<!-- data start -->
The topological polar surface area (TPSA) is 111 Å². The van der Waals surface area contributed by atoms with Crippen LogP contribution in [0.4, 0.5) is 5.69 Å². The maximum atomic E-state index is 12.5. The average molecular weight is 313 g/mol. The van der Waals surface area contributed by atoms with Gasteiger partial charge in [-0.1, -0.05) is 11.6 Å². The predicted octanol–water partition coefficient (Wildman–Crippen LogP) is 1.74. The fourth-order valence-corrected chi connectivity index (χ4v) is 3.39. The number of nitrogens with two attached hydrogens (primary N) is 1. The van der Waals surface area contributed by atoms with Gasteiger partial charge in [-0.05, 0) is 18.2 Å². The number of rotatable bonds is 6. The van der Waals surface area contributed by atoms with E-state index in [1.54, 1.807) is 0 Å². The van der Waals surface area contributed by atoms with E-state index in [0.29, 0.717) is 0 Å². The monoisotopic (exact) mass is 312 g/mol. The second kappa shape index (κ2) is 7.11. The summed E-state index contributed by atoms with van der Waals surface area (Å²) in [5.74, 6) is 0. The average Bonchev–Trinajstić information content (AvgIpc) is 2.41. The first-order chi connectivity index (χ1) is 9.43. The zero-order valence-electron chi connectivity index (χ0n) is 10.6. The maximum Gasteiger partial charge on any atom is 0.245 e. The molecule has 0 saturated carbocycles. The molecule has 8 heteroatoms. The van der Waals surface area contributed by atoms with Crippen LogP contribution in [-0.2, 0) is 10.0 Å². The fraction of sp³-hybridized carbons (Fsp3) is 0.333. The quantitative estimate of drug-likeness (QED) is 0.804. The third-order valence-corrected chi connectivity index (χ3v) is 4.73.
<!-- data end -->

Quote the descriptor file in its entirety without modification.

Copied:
The topological polar surface area (TPSA) is 111 Å². The van der Waals surface area contributed by atoms with Crippen LogP contribution in [0.4, 0.5) is 5.69 Å². The maximum atomic E-state index is 12.5. The average molecular weight is 313 g/mol. The van der Waals surface area contributed by atoms with Gasteiger partial charge in [-0.1, -0.05) is 11.6 Å². The predicted octanol–water partition coefficient (Wildman–Crippen LogP) is 1.74. The fourth-order valence-corrected chi connectivity index (χ4v) is 3.39. The number of nitrogens with two attached hydrogens (primary N) is 1. The van der Waals surface area contributed by atoms with Gasteiger partial charge in [-0.05, 0) is 18.2 Å². The number of rotatable bonds is 6. The van der Waals surface area contributed by atoms with E-state index in [1.54, 1.807) is 0 Å². The van der Waals surface area contributed by atoms with E-state index in [0.29, 0.717) is 0 Å². The monoisotopic (exact) mass is 312 g/mol. The second kappa shape index (κ2) is 7.11. The summed E-state index contributed by atoms with van der Waals surface area (Å²) in [5.74, 6) is 0. The average Bonchev–Trinajstić information content (AvgIpc) is 2.41. The first-order chi connectivity index (χ1) is 9.43. The zero-order valence-electron chi connectivity index (χ0n) is 10.6. The maximum Gasteiger partial charge on any atom is 0.245 e. The molecule has 0 saturated carbocycles. The molecule has 8 heteroatoms. The van der Waals surface area contributed by atoms with Crippen LogP contribution in [-0.2, 0) is 10.0 Å². The fraction of sp³-hybridized carbons (Fsp3) is 0.333. The quantitative estimate of drug-likeness (QED) is 0.804. The third-order valence-corrected chi connectivity index (χ3v) is 4.73.